Your home is your castle and it should be somewhere that you can feel secure, happy and convenient. Going to look at a new home is an exciting prospect, whether you are renting or looking to buy, but what if you find somewhere that is utterly perfect with everything you need and it’s within budget – but it’s not suited to your physical needs? What do you do? Well, the short answer is that it will need adapting. Getting around your home is the part of life that’s supposed to be easy, and doing that should be an essential component of independent living.
If you have been living in your home for years and it’s always suited your needs, but then you find yourself with less mobility than you are used to, the situation is still the same – your home will need adapting to your needs. This can bring some new challenges, some financial as you work out how to budget for the adaptations and others as it can be difficult to know where to start. Don’t worry though, we’ve got some tips to adapting your home to make the whole process quicker.
Creating a list of the adaptations you need is the most important step to go with first. Always start thinking about the stairs and the doorways first, as these will need to be adjusted and widened to accommodate any equipment that may be needed. Access is always going to be an issue. Once you’ve sorted out access, you can look beyond and start to think about bathroom adaptations and changes to the bedroom you can make. Checking out websites like www.Mattress-Guides.net/top-mattress-back-stomach-side-sleep-position can help you make important decisions about your sleep space. When you need to make changes, always start with the biggest and most expensive things that need to change and work your way down.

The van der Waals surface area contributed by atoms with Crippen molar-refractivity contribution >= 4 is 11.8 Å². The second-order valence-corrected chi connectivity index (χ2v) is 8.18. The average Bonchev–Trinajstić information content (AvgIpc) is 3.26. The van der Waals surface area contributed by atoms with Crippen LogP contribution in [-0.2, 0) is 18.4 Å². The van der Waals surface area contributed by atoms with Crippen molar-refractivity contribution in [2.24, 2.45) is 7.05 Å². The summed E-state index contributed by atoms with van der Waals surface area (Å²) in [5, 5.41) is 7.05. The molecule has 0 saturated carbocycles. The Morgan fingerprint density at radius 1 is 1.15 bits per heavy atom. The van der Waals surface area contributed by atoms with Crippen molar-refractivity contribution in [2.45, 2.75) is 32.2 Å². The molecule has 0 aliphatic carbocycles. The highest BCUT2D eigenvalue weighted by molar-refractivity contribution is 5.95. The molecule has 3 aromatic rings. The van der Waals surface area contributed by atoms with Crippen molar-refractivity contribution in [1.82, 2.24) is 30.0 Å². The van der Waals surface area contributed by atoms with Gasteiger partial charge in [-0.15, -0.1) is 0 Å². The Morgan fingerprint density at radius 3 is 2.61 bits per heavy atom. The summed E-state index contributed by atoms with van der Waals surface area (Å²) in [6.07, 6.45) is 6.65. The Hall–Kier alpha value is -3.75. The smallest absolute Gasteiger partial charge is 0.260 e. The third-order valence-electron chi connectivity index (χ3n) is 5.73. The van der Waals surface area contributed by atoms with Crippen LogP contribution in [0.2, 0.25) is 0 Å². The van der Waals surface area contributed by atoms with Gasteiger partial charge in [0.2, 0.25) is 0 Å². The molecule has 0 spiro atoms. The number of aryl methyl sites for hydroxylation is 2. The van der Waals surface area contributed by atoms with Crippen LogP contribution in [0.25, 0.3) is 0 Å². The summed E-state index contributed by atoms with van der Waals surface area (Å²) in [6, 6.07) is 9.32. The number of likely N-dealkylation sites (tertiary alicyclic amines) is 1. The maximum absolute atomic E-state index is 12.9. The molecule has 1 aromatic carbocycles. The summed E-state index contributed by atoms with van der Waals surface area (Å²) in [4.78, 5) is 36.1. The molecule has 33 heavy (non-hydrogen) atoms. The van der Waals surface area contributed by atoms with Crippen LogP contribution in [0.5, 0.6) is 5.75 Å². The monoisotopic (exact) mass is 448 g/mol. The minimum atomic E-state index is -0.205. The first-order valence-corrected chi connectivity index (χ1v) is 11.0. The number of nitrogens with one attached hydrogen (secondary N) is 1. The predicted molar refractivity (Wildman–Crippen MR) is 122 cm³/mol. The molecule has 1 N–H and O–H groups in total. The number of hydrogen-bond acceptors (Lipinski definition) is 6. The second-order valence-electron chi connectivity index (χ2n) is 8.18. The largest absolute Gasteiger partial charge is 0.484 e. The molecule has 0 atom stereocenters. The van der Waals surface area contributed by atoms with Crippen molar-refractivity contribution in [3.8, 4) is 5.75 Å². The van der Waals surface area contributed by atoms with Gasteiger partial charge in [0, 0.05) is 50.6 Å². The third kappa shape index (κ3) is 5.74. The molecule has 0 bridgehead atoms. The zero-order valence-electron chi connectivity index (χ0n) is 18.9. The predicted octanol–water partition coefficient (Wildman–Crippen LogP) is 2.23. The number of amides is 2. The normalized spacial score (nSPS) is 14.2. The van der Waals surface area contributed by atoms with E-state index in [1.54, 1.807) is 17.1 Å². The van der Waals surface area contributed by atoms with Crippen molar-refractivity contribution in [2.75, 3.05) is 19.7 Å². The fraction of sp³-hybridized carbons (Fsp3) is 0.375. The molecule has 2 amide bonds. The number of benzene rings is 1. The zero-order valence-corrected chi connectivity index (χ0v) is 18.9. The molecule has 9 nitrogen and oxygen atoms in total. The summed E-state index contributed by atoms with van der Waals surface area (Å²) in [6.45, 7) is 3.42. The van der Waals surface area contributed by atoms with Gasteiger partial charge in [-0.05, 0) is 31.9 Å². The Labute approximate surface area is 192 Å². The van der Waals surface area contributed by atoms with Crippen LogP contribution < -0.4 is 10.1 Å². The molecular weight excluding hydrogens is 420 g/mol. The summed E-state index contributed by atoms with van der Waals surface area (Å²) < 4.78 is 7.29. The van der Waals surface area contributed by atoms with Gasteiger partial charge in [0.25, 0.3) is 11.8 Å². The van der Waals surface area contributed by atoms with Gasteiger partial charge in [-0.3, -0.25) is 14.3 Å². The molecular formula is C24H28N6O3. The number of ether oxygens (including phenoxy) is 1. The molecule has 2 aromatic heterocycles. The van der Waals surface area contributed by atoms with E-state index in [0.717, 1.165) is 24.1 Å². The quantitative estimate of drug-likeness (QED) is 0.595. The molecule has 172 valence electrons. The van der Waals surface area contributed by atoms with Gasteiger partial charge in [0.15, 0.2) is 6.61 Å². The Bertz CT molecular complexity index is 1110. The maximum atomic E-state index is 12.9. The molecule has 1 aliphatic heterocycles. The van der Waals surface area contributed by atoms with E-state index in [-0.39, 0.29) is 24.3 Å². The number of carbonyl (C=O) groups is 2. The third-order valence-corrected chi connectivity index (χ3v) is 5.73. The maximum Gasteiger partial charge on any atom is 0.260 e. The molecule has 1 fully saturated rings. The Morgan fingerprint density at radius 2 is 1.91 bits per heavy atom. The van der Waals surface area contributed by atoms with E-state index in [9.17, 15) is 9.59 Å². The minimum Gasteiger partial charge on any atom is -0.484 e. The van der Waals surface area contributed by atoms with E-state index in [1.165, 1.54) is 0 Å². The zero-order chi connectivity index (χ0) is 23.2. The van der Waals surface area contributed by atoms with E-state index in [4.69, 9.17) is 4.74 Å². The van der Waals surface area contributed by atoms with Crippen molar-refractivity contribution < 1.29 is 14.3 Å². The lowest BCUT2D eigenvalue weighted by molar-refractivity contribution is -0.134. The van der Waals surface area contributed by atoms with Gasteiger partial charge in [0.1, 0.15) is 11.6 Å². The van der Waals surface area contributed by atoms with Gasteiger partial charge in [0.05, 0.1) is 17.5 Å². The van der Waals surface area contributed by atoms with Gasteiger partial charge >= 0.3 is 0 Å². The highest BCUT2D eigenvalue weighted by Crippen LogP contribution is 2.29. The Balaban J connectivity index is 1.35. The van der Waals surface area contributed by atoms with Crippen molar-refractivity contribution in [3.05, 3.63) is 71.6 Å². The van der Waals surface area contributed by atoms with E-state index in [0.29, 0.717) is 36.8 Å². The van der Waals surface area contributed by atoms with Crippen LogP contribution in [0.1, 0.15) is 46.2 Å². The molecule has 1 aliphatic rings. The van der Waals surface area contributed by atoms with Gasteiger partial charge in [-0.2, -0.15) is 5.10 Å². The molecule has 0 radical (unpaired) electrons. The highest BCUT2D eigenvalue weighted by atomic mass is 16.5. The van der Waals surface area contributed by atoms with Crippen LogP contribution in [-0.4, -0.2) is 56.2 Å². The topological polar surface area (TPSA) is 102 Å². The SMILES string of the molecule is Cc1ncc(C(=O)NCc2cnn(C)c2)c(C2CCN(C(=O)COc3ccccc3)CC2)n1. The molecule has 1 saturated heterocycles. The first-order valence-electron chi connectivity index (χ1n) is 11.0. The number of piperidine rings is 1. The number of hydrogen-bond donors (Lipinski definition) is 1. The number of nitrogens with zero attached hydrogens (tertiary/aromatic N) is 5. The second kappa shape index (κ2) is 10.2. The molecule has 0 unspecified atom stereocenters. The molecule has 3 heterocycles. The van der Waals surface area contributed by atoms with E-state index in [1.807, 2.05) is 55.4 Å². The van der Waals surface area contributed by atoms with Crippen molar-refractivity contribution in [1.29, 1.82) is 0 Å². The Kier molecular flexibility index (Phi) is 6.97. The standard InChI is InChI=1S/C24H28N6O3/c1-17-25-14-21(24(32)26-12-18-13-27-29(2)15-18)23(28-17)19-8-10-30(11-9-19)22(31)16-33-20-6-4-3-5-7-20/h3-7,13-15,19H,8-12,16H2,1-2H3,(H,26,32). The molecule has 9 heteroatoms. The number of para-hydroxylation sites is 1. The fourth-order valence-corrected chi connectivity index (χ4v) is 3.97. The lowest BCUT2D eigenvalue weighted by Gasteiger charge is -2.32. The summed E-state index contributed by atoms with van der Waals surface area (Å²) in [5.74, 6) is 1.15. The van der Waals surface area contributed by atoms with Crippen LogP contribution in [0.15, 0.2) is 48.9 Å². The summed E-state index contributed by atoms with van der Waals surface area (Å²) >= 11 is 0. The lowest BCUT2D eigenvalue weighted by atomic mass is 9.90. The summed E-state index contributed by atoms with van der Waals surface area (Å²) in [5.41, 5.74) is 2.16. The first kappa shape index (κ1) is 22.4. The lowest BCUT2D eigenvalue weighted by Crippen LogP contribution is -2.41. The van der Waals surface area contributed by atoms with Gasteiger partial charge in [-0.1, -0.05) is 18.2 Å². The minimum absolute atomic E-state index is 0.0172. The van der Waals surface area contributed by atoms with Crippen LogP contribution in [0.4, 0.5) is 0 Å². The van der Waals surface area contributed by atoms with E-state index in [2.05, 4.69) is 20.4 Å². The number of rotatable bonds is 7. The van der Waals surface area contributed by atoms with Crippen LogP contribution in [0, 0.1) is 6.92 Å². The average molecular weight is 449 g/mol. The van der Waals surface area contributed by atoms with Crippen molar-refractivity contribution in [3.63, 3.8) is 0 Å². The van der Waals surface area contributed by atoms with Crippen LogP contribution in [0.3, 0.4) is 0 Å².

Funding is an important part of adapting your home to suit your mobility needs. While you may have the funds to make the changes that you need to, you can also get funding and grants, which you can read about here. If you need some assistance claiming for funding or grants, always seek support and help rather than go without. You can contact local authorities to help you out with the application and if you can get a list of estimates before you put in the application, you should. The changes you will be making to your home could be huge ones, so you should make arrangements to stay elsewhere while all the work is done in the home. You don’t have to live in a building site as adaptations are completed.
It isn’t always easy to accept the fact that you have to make adaptations to the home to keep as mobile and independent as possible, but acceptance before the work begins is key. You get to make upgrades, not just adaptations, so look for the positives where you can. Your home is still your castle, even with wider door frames.